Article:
• Amazon Best Sellers Rank: #508,178 Paid in Kindle Store (See Top 100 Paid in Kindle Store)
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Customer Reviews

Most Helpful Customer Reviews
173 of 179 people found the following review helpful
Format:Hardcover
The Filter Bubble is an outstanding book--a compelling and important argument, delivered persuasively through real reporting, analysis, telling anecdote and hard data.

One of Eli Pariser's central points is that personalized internet services--Google, Facebook, advertising--can put you into a "you loop", in which they show you what you think you want, and then you wind up wanting those things more because you see them more often. Invisibly, your momentary impulses (click on this, ignore that) shape your reality, and your reality shapes what you respond to.

Since reading the book, I've found myself compulsively testing one of its main case studies: Google's automatically personalized search results. Try searching for "guns": I don't see the NRA on the first page, but friends do. Huge differences on "abortion" too: some people see Planned Parenthood, other people see Catholic.com. Even searching for "bias" shows different results to me vs my wife!

Drawing on history, academic research, exclusive interviews, and a huge range of other sources, the author takes a hard look at the algorithms that increasingly shape how all of us think. He contends that unchecked profit-centric personalization threatens democracy. When you read the book, you'll come away convinced. And you'll appreciate how the book itself makes our democracy stronger.
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67 of 72 people found the following review helpful
5.0 out of 5 stars Don't miss The Filter Bubble! May 14, 2011
By cpk
Format:Hardcover
The Filter Bubble does one of the most important things a book CAN do -- it sounds a warning about a major problem that has, til now, been mostly invisible. But Pariser doesn't just tell us how giants like Google and Facebook are limiting the information we see. He also explains, in clear, energetic prose, how the personalization of the Internet is affecting our relationships, our identities, our creativity and our democracy. As an added bonus, the book is a highly engaging and entertaining read -- packed with insights and anecdotes from fields as diverse as urban planning, advertising, literature, sociology, and computer science. At a time when exposure to surprising and challenging information is getting harder and harder to come by, this book will definitely broaden your perspective.
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57 of 63 people found the following review helpful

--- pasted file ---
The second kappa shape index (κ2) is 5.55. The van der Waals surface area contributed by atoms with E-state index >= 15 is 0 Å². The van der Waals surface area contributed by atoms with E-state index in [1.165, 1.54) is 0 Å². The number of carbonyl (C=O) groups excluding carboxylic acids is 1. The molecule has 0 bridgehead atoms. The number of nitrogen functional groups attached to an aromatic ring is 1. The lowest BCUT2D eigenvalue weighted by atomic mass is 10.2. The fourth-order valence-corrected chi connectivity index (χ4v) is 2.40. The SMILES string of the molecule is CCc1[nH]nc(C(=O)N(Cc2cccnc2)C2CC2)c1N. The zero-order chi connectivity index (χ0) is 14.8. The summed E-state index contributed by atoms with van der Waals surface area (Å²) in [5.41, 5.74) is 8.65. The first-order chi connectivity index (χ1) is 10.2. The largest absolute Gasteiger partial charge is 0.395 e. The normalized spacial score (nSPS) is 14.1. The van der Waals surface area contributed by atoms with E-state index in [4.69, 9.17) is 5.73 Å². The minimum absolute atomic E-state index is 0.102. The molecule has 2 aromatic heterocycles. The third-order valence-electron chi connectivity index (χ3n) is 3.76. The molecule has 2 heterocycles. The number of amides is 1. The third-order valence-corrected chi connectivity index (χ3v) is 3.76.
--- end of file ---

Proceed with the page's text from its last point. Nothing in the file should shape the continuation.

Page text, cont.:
Format:Hardcover
This riveting book picks up where Pariser's explosive TED talk left off. In a voice that is as fun to read as it is smart, The Filter Bubble arms readers with a thorough understanding of the powers at play on the Internet today -- how they invisibly affect your experience, the implications of these effects for the individual as well as for society, and what each of us can do about it.

Anyone who Googles, gets news online, shops online, or uses Facebook simply must read this book.
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28 of 32 people found the following review helpful
By Matt
Format:Hardcover
The Filter Bubble is a book everybody who cares about the Internet needs to read!

We're entering a new period of growth in the basic functioning of the Internet. The web we once knew is changing - it's becoming personalized. This isn't always a bad thing - the Internet is massive and we need ways to make it relevant. But what's alarming is that these new personalization filters are changing things without us knowing and they're focused on making money.

Websites need clicks and they're going to show us whatever articles, search results, ads, or data they can to get those clicks. This is a dangerous proposition. There are certain things we NEED to see, but might never click on. Like news from the ongoing wars in the Middle East. Also concerning is that the increase in personalization means we'll keep seeing things that re-affirm or personal beliefs. If you think partisan bickering is bad now, just wait.

It's not all doom and gloom, far from it. What's most exciting is how early the book comes in the development of 'the new personalized web'. It's not a historical account, it's actively part of the ongoing discussions happening at Google, Facebook, and the New York Times (among many others). Eli has managed to place himself just in front of the tech wave - no small feat - while providing a detailed analysis of what's currently taking place. He also offers clear ways to resolve the situation, ways that work with the existing system and help protect the open Internet we all love.

Very well worth the read - and then some!
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28 of 33 people found the following review helpful
5.0 out of 5 stars terrific May 12, 2011
Format:Hardcover
This book is so much like Eli Pariser himself that reading it is like a series of electrifying conversations with him. It is provocative, eye-opening, thoughtful, alarming, full of terrific stories and thoroughly entertaining. Whether or not the Internet is your focus, your won't forget your evenings with Eli.